More than half of Americans are experiencing high or very high levels of stress, according to a new survey from the Certified Financial Planner Board of Standards.

Two in five survey participants cite the cost of health care as their top financial concern, and one in three point to unemployment or reduced income, protecting assets and managing debt.

Related: Nearly Half of Americans Want to Learn More About Investing: Survey

“The uncertainty and volatility of this past year have strained Americans physically, mentally, emotionally and financially,” CFP Board Chief Executive Kevin Keller said in a statement. “Given the impact of the COVID-19 pandemic across the country and the recent surge in cases, it is understandable that Americans are most concerned with the cost of their health care.”

The online poll was conducted Nov. 3 among a national sample of 2,005 adult respondents.

The survey found that Americans are more concerned about their personal economic situation than they were before the coronavirus eruption in the U.S. Thirty-four percent of respondents in the new survey said their personal economic situation was worse than four years ago, up from 25% in early March who said this.

Distinct differences between generations about stress levels and top financial concerns emerged in the findings.

Sixty percent of Gen Z and 64% of millennials reported high or very high levels of stress. Their older counterparts also reported stress, but at lower levels than their younger counterparts, with 46% of baby boomers and 28% of older people reporting high levels of worry.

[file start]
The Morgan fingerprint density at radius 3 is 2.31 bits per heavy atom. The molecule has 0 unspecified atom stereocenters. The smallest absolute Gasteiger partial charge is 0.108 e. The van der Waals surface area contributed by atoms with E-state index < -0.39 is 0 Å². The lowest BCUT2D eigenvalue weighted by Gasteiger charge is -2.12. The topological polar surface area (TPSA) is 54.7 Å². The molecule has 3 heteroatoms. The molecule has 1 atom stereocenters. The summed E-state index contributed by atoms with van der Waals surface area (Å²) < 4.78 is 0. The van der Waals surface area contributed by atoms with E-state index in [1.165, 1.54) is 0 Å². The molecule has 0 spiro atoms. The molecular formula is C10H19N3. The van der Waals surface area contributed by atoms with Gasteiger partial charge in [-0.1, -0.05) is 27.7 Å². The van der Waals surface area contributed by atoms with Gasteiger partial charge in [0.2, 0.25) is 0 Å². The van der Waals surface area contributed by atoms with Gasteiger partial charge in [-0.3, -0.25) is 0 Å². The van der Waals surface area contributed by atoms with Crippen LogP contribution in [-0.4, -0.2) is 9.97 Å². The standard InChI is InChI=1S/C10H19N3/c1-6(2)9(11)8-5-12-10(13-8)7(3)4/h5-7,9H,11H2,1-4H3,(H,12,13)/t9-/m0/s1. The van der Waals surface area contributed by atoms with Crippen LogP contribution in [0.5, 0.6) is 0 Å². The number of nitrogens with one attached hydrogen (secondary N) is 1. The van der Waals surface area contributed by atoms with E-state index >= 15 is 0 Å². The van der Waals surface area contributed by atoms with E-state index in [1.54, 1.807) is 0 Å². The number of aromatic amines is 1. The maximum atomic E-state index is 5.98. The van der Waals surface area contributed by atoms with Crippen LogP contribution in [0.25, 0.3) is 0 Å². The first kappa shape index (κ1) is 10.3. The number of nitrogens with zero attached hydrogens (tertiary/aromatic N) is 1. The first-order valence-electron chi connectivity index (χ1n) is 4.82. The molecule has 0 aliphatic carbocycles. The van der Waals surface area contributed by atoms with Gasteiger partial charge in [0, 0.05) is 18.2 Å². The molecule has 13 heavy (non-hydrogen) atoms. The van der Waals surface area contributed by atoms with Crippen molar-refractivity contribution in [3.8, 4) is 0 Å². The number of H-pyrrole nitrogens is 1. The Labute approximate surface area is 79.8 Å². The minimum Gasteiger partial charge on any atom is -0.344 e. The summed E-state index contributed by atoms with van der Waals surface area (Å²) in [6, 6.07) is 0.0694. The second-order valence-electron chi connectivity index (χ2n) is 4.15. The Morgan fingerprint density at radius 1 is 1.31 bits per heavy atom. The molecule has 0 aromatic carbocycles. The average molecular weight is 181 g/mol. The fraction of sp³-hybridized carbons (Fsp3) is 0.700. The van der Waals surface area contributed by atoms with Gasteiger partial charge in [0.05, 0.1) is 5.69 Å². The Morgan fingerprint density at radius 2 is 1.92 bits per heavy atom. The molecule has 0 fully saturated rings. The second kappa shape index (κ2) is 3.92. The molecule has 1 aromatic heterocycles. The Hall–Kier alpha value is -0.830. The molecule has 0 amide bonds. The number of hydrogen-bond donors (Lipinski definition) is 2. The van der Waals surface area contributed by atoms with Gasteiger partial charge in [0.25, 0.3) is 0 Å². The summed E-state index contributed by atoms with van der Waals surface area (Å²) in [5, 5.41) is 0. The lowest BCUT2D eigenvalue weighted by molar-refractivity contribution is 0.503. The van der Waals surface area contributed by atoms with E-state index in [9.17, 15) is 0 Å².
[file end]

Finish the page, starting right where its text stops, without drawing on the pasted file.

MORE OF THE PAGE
As to their main source of concern, 46% of boomers and 50% of older folks said they were most worried about the cost of health care — likely because of their being especially vulnerable to the effects of the pandemic combined with their reliance on Medicare, CFP Board said.

Forty percent of millennials said they were most concerned about unemployment or reduced income, while 59% of the oldest respondents worried most about protecting assets.

Financial Planner Guidance

The survey found that despite high levels of stress and several competing concerns, 73% of respondents do not work with a financial planner.

Related: COVID-19′s Impact on the Advisor-Client Relationship

Those who were most likely to do so included the following

  • Those with income of $100,000 or more — 43%
  • Those with income of $200,000 or more — 54%
  • Individuals with a bachelor’s degree — 38%
  • Individuals with a graduate/post-graduate degree — 40%

In addition, married people were likelier to work with a financial planner than those who were divorced.

According to the survey, respondents who work with a financial professional experience similar levels of day-to-day stress as those who do not, with 53% reporting high levels of anxiety.

However, those who work with a financial planner were less likely to be concerned about the cost of health care than those who do not: 36% versus 43%. They were also less concerned about unemployment or reduced income, 22% versus 36%; managing debt, 18% versus 35%; and making rent or mortgage payments, 13% versus 32%.

“A financial planner can help lessen Americans’ financial concerns by addressing important topics such as reduced income, managing debt or paying bills within the context of their financial plans,” Keller said.

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